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Language and Power: Theories, ideas and concepts

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marcus randall

on 6 May 2015

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Transcript of Language and Power: Theories, ideas and concepts

who chooses/changes topic?
who interrupts?
who leads?
Social group
As a result of a person's job i.e. an employer will have personal power over an employee merely as a result of their role
Held by politicians, police, law etc
When power is used to influence or persuade others
Used by individuals to maintain and enforce authority
Power in talk
Ways of categorising power (Wareing 1999)
Type of power
Language and Power: Theories, ideas and concepts
what use is made of tags, fillers and hedges?
what politeness strategies are evident?
As a result of these factors, which participant(s) is/are dominant and which is/are submissive?
A person's social class, gender and age will affect this.

The people with the most power in this respect are white, middle class, middle aged males
Fairclough's (2001) ideas
For Fairclough language is a part of society - it can never be seen in isolation

all texts underpinned by ideology

No example of language is ever completely neutral

Language often (always) controls viewpoint (not always consciously)
Power in discourse
Situations where power relationships are set up and enacted

(The power comes from what the text

So language is used in a certain way or ways to achieve something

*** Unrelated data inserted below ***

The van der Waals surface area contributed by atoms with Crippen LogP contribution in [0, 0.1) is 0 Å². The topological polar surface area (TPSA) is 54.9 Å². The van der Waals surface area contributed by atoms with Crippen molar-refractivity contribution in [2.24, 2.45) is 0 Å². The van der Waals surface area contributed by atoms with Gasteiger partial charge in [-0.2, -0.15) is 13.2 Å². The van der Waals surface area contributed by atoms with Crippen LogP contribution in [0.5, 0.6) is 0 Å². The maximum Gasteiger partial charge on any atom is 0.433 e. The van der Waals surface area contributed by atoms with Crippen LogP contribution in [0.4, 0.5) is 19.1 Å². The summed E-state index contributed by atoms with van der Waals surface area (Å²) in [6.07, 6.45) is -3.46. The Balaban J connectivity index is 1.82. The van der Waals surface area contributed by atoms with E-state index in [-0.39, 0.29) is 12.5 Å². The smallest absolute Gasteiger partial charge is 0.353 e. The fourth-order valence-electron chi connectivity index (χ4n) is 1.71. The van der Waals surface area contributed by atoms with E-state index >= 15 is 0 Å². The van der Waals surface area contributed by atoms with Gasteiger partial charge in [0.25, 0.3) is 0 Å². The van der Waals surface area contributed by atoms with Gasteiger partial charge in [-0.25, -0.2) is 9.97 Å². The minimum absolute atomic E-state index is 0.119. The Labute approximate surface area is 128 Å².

Power behind discourse
Where the power comes from 'outside' the text.

Allows contextualising of linguistic features

- wider ideologies/ideas, hierarchical structures and power relationships that shape language use
Belief system, attitudes and world values that an individual or group might hold

A text creator will use certain words to control how the receiver views the world (maybe not consciously)

Through language, grammar, graphological choices etc

Much broader than just political ideology
Grice's Maxims
"Make a contribution such as it is required, at the stage it occurs, by the accepted purpose or direction of the talk exchange in which you are engaged"
Mostly applies to conversation, but does not have to. Also relevant for most jokes and puns etc to 'work'
This is not a rule, but a
cooperative principle
. When this principle is not followed (either on purpose or by accident) things can go 'wrong'.
Can be stated like this:
1. Maxim of quantity (just enough and no more)

2. Maxim of quality (be truthful)

3. Maxim of relation (make it relevant)

4. Maxim of manner (be clear)
Two ways of 'breaking' a maxim:

1. Violating

Not following the conventions of conversation

2. Flouting

Not following the conventions in such a way that it is
. You want the listener to notice, for some reason.
Perhaps this is done to
the maxim in some way.
Other ideas
Asymmetrical Power
The idea that one person has power over the other.

They are not equal.

Teacher - student

Parent - child

Friend - friend

Boss - employee
Powerful participant

speaker with higher status in given context who i able to impose a degree of power

Less powerful participant

speakers with less status in a given context who are subject to constraints imposed by the powerful participant(s)


a way in which the powerful participant blocks or controls the contributions of the less powerful participants (e.g. by interruptin or controlling content)
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